ACCORDING to Article 200, when a Bill has been passed by the legislature of a state it shall be presented to the Governor and the Governor shall declare either that he assents to the Bill or that he withholds assent therefrom or that he reserves the Bill for the consideration of the President. In case of withholding assent, the Governor is required to return the Bill, “as soon as possible”, together with a message for reconsideration of the Bill. When the Bill is presented a second time to the Governor he shall not withhold assent therefrom.
The Governor may reserve the Bill if in his opinion it will so derogate from the power of the High Court as to endanger its position. According to Article 201, when a Bill is reserved for the consideration of the President, the President shall declare either that he assents to the Bill or he withholds assent. The President may direct the Governor to return the Bill to the legislature with a message. When a Bill is so returned, the legislature shall reconsider it accordingly “within a period of six months” from the date of receipt of such message.
As regards the Governor acting with the aid and advice of the Council of Ministers, Article 163 indeed provides for it. However, it further states that the Governor may act in his discretion insofar as he is by or under the Constitution required to exercise his functions as such. It further states that any question relating to whether any matter is or is not a matter in which the Governor is required to act in his discretion, the decision of the Governor shall be final and the validity of anything done by him shall not be called in question.
The discretionary powers of the Governor, even though unquestionable, are not limitless, as mentioned earlier. They are normally exercisable in respect of reservation of Bills for the consideration of the President; making recommendation for the imposition of the President’s rule under Article 356; and seeking information from the Chief Minister with regard to the administrative and legislative matters of the state.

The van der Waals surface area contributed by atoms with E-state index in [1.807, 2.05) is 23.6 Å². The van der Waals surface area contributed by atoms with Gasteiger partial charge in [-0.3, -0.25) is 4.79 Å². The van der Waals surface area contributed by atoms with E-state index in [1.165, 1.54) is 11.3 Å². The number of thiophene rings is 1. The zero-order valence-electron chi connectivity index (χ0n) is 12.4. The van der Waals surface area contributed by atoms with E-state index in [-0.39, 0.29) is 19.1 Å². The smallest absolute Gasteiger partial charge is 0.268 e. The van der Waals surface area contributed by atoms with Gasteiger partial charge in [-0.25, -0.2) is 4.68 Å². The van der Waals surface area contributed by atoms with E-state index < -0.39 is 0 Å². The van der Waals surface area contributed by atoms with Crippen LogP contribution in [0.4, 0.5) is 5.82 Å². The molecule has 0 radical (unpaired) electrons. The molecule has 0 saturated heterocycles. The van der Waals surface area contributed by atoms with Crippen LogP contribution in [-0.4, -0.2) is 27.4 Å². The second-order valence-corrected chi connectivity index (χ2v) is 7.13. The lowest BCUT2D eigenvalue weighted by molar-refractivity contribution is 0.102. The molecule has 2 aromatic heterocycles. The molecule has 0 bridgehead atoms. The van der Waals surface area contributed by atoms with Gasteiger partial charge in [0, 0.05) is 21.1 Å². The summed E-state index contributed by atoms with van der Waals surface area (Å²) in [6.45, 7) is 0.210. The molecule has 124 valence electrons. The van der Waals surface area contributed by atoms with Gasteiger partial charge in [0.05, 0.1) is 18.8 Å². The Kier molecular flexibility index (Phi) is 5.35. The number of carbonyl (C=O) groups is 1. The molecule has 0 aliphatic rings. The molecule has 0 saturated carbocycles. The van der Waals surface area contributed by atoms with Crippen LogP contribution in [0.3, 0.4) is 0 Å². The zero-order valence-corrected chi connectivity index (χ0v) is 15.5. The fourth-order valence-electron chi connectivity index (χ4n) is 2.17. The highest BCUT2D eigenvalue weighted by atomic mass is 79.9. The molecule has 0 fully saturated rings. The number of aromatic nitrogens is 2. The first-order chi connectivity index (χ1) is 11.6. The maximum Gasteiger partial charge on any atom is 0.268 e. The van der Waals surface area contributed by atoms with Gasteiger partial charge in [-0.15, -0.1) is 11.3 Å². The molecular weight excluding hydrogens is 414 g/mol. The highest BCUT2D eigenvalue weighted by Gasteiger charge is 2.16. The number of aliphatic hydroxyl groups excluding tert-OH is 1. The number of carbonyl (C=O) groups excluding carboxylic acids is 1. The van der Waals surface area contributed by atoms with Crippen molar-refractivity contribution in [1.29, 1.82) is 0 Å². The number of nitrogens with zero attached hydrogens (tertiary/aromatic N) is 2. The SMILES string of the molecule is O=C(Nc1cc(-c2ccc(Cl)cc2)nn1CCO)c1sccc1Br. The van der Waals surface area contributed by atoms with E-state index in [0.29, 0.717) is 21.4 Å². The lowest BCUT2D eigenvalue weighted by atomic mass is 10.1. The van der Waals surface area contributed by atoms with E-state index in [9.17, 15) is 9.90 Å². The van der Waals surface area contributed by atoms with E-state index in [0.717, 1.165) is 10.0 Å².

In addition, the Governors also have situational discretion such as appointment of Chief Minister when no party has a clear-cut majority; dismissal of the Government when it fails to establish its majority in a floor test; and dissolution of the state Assembly when the Council of Ministers resigns and there is no alternative. However, these powers have to be exercised very carefully, impartially and without prejudice in order to avoid charges of bias or political partisanship. A plain reading of the Constituent Assembly debates makes it amply clear that withholding assent to a Bill is not one of the discretionary powers of the Governors.
The grievance of the state governments and state legislatures is legitimate and needs serious consideration. As mentioned above, It is to be noted that according to Article 200, the Governor can return a Bill only once for reconsideration. Thus, constitutionally speaking, ultimately the will of the people has to prevail. Further, Article 201 provides a time limit for state legislatures for consideration of a Bill after it is returned by the President, having been earlier reserved by the Governor for his consideration.
Qualifying the phrase
Perhaps the phrase “as soon as possible”, used in the first proviso to Article 200, needs to be qualified to provide a time limit of either some months or subsequent sessions of the legislature, such as “but not later than six months or the next two sessions of the state legislature, whichever is more, unless it is reserved for the consideration of the President”.
All said and done, the constitution or the courts, for that matter, cannot be expected to use the language of the Indian Penal Code to advise authorities occupying high constitutional positions such as the President, the Governors, and Speakers of state Assemblies, who must discharge their duties in a time bound manner. Thus the words “as soon as possible” should be persuasive enough for the Governors to make up their mind within a decent interval of time without any coaxing or cajoling.
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